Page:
For a while, now, it has seemed that, on the mainland, traditional values of morality and compassion are disappearing when it comes to helping people in distress. In several well-publicised cases, elderly people have responded to Good Samaritans' assistance by wrongly blaming them for their injuries, making the innocent helpers liable to lawsuits and susceptible to compensation payments.
The 'smart' attitude now is to avoid getting involved - a regrettable reflection of a materialistic society in which people tend to mind their own business to a fault.
Millions of mainland bloggers, however, have drawn a line of outrage at the inhuman cruelty and indifference shown to two-year-old Wang Yue. While she lay on the road gravely injured by two hit-and-run drivers in Foshan , Guangdong, as many as 18 passers-by avoided getting involved, until an elderly rubbish scavenger came to her aid. This atrocity has focused debate on the decline of morality and community ethics in an increasingly money-driven society.
The issue was foreshadowed last month when a crowd of onlookers failed to render assistance to, or even call for help for, an 88-year-old man in Hubei who collapsed on the pavement; that had to wait until his wife and son arrived an hour and a half later. The man reportedly died of suffocation from a nosebleed blocking his air passage.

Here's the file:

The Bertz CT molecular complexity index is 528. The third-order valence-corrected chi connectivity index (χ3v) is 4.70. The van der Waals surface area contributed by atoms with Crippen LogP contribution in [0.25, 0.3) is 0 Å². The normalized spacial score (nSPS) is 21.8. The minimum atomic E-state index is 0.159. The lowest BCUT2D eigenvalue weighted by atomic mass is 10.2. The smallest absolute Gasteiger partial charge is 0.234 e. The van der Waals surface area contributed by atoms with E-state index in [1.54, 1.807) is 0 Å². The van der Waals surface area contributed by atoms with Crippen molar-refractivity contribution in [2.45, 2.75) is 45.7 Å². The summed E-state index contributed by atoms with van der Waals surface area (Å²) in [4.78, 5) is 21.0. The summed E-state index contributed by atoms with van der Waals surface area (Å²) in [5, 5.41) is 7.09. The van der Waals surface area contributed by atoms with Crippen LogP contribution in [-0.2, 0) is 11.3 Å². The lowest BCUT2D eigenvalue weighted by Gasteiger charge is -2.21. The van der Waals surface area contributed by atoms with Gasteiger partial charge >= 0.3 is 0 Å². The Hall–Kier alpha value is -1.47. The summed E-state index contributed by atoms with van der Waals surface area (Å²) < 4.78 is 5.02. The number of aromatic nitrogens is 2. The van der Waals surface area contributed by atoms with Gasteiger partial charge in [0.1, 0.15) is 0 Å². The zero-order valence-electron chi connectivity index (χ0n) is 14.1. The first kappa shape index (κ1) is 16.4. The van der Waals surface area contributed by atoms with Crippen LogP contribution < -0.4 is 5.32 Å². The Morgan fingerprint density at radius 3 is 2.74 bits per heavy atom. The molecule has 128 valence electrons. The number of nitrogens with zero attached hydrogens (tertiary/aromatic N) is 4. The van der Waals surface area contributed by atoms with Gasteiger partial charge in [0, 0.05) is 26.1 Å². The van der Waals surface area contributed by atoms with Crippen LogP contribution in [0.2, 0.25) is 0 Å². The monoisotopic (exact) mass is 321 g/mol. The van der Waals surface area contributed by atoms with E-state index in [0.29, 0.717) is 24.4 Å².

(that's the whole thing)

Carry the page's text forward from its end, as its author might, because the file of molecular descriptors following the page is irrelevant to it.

To many bloggers, the toddler's fate confirms the erosion of traditional values of the Chinese people in a fast-changing society, where materialistic hunger is blamed for a void of morality and ethics.
Ironically, the authorities are finishing plans for tighter control of the online world to rein in rumour-mongering and regulate dissemination of information. We hope this will not mean censorship of robust social commentary, even if those comments are seen to reflect badly on the mainland system. After all, millions of microblogs filled with outrage over the callous treatment of a toddler are evidence that Chinese still do care.